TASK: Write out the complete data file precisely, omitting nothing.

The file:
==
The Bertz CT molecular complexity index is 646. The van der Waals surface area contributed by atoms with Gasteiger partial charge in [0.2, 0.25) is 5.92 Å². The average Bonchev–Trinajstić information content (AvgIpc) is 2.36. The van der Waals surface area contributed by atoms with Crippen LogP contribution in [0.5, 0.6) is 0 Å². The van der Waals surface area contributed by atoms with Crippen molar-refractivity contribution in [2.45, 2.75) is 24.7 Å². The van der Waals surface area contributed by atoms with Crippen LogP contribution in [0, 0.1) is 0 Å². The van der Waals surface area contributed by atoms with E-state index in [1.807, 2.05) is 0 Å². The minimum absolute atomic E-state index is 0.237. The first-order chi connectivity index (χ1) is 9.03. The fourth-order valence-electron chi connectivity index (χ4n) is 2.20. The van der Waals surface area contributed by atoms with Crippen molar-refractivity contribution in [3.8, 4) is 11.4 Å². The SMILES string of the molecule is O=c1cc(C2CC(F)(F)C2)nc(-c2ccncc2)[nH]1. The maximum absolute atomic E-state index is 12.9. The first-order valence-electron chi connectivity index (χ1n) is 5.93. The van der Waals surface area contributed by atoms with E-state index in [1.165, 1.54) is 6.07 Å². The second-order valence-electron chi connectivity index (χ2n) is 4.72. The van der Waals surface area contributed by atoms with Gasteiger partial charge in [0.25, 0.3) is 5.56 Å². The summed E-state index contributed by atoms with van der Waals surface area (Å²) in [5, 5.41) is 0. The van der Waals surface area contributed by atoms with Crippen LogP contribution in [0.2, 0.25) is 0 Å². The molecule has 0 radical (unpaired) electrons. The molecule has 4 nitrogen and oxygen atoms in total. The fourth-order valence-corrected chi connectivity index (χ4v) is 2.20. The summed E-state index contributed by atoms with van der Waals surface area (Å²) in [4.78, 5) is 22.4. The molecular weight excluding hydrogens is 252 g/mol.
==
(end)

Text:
The Bertz CT molecular complexity index is 646. The van der Waals surface area contributed by atoms with Gasteiger partial charge in [0.2, 0.25) is 5.92 Å². The average Bonchev–Trinajstić information content (AvgIpc) is 2.36. The van der Waals surface area contributed by atoms with Crippen LogP contribution in [0.5, 0.6) is 0 Å². The van der Waals surface area contributed by atoms with Crippen molar-refractivity contribution in [2.45, 2.75) is 24.7 Å². The van der Waals surface area contributed by atoms with Crippen LogP contribution in [0, 0.1) is 0 Å². The van der Waals surface area contributed by atoms with E-state index in [1.807, 2.05) is 0 Å². The minimum absolute atomic E-state index is 0.237. The first-order chi connectivity index (χ1) is 9.03. The fourth-order valence-electron chi connectivity index (χ4n) is 2.20. The van der Waals surface area contributed by atoms with Crippen molar-refractivity contribution in [3.8, 4) is 11.4 Å². The SMILES string of the molecule is O=c1cc(C2CC(F)(F)C2)nc(-c2ccncc2)[nH]1. The maximum absolute atomic E-state index is 12.9. The first-order valence-electron chi connectivity index (χ1n) is 5.93. The van der Waals surface area contributed by atoms with E-state index in [1.165, 1.54) is 6.07 Å². The second-order valence-electron chi connectivity index (χ2n) is 4.72. The van der Waals surface area contributed by atoms with Gasteiger partial charge in [0.25, 0.3) is 5.56 Å². The summed E-state index contributed by atoms with van der Waals surface area (Å²) in [5, 5.41) is 0. The van der Waals surface area contributed by atoms with Crippen LogP contribution in [0.2, 0.25) is 0 Å². The molecule has 0 radical (unpaired) electrons. The molecule has 4 nitrogen and oxygen atoms in total. The fourth-order valence-corrected chi connectivity index (χ4v) is 2.20. The summed E-state index contributed by atoms with van der Waals surface area (Å²) in [4.78, 5) is 22.4. The molecular weight excluding hydrogens is 252 g/mol.